Joseph M. Williams, Style: Toward Clarity and Grace (Chicago: University of Chicago Press, 1990). This valuable text offers a comprehensive approach to revising complex prose into a form that is optimal for the reader. After an interesting discussion of the causes of bad writing, Williams offers four main lenses through which to approach style: clarity, cohesion, coherence, and concision. The book concludes with two additional chapters, one on elegance and one on usage. The chapter on elegance offers modest guidance about what we can do to our clear, coherent, and concise prose in order to make it even better. Finally, the chapter on usage offers a delightful discussion of the nature of rules in writing, one which leaves the reader with far fewer rules and far more insight into the history of linguistic infighting. Throughout, the text is animated by Williams’s belief that managing complexity so that readers can understand what is being expressed is a key social responsibility facing any writer. Note: This book has appeared in many forms and editions since its original appearance as a textbook in 1981. The edition discussed here is widely available at the lowest cost.

When asked to recommend one book about writing for graduate students, I usually choose The Craft of Research. I think this book is the most valuable because graduate students rarely have writing tasks that are not also research tasks. Placing writing in the context of a research agenda is usually fruitful for graduate students. And if more engagement with issues of style is required, The Craft of Research does have a great chapter on style, one which fully reflects Williams’s approach to sound writing.

Note: A more extensive list of books on writing can be found in a later post, “Can you recommend a good book on writing?”.

Understanding the Needs of Your Reader

This blog is grounded in three principles that I see as crucial for strong academic writing. The first stresses the connection between writing and thinking; the second emphasizes the importance of extensive revision; and the third underscores the value of understanding the needs of your reader.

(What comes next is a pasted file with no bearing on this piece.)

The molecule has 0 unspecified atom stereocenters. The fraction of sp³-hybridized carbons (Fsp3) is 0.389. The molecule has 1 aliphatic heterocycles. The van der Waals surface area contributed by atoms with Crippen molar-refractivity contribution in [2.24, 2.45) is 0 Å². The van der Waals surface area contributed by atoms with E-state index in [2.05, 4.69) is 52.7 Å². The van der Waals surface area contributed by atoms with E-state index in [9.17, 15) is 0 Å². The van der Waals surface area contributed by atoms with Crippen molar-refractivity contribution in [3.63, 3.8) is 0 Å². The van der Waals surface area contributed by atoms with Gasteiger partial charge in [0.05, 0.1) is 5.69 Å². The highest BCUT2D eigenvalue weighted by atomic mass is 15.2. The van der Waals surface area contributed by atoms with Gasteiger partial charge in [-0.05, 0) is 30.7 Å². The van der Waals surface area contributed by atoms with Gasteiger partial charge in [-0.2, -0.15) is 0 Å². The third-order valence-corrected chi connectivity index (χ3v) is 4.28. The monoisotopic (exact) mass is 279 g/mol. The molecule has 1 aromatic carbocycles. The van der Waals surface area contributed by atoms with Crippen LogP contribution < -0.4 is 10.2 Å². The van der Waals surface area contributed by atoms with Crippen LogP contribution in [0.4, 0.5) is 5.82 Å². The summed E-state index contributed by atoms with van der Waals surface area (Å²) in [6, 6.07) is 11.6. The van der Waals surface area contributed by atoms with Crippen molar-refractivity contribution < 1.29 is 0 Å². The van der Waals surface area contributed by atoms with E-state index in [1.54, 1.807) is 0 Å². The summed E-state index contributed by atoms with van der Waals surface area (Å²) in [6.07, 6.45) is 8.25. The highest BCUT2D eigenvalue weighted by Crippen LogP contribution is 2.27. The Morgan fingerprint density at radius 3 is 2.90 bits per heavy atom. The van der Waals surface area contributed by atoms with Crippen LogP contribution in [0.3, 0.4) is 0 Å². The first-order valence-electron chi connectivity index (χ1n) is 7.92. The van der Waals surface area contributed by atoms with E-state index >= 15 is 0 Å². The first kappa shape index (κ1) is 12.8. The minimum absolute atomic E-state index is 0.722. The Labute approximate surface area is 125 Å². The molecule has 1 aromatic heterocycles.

The third principle that informs my approach to academic writing is understanding the needs of your reader. This principle relies on the simple but surprisingly elusive idea that the reader’s needs are different from our own. What we need to say—especially as we struggle with the early stages of writing—and what our readers will need to hear can be strikingly different. Extensive revision is the solution for this dilemma, but early drafts often confound us. Revisiting those texts with the needs of the reader in mind can be extremely helpful. The reader always has expectations, some that are conscious and others that are unconscious. Conscious expectations come from genre or disciplinary conventions (these are the expectations readers have before they ever read your text) and also from promises made by the writer (these are expectation readers have after reading the early passages of your text). Unconscious expectations are more complex and involve anticipation about the placement of information, particularly within paragraphs and sentences.

These three principles lay the groundwork for the more practical discussions of writing offered elsewhere on this blog. Here I would like to comment briefly on the source that knits these three principles together: Joseph Williams. Nobody, in my view, has done more to explain the normative dimensions of sound writing or to advance a practical approach to improving our own writing. I will conclude with a quote from Williams that expresses all three principles as one idea:

We write the first draft for ourselves; the drafts thereafter increasingly for the reader (Style: Toward Clarity and Grace, p. x).

In other words, we must write to figure out what we think; we must commit to writing a succession of drafts; and we must alter those drafts according to the anticipated demands of the reader.

For more on the role of reader in the writing process, you can consult these other posts:

  • In Audience and Anxiety, I acknowledge that while remembering the needs of the audience can help us with revision decisions, the spectre of being read can be a source of anxiety.
  • In Self-Expression or Adherence to Form, I discuss a particular tension for graduate students: how to balance their desire for self-expression through writing with the expectations or predilections of their audience.
  • In Understanding Incoherence, I talk about the legitimate conflict between the messiness of our developing ideas and the needs of the reader.
  • In One-Way Trip, I consider what the reader is entitled to as they make their way through our texts.
  • In Signposting and Metadiscourse, I look at what the reader will need in order to follow our writing.  In The Evolution of Signposting, I address a common complaint about metadiscourse. And, in You Know It and I Know It, I own up to overusing one of my favourite bits  of metadiscourse.